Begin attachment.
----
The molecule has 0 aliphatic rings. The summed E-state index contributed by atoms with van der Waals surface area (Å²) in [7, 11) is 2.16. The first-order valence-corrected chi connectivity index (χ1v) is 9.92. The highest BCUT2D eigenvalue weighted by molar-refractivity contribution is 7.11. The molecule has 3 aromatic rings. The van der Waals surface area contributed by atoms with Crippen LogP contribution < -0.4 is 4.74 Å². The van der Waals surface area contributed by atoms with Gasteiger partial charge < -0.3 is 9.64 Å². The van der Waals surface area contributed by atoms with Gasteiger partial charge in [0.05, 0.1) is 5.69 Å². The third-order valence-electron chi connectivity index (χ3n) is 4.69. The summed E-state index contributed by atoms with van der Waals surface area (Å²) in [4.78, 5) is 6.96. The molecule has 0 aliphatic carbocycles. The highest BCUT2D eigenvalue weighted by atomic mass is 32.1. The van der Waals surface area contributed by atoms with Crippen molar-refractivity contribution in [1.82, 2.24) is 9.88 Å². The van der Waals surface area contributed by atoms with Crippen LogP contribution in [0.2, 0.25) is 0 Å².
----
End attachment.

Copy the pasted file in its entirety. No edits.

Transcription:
The molecule has 0 aliphatic rings. The summed E-state index contributed by atoms with van der Waals surface area (Å²) in [7, 11) is 2.16. The first-order valence-corrected chi connectivity index (χ1v) is 9.92. The highest BCUT2D eigenvalue weighted by molar-refractivity contribution is 7.11. The molecule has 3 aromatic rings. The van der Waals surface area contributed by atoms with Crippen LogP contribution < -0.4 is 4.74 Å². The van der Waals surface area contributed by atoms with Gasteiger partial charge < -0.3 is 9.64 Å². The van der Waals surface area contributed by atoms with Gasteiger partial charge in [0.05, 0.1) is 5.69 Å². The third-order valence-electron chi connectivity index (χ3n) is 4.69. The summed E-state index contributed by atoms with van der Waals surface area (Å²) in [4.78, 5) is 6.96. The molecule has 0 aliphatic carbocycles. The highest BCUT2D eigenvalue weighted by atomic mass is 32.1. The van der Waals surface area contributed by atoms with Crippen molar-refractivity contribution in [1.82, 2.24) is 9.88 Å². The van der Waals surface area contributed by atoms with Crippen LogP contribution in [0.2, 0.25) is 0 Å².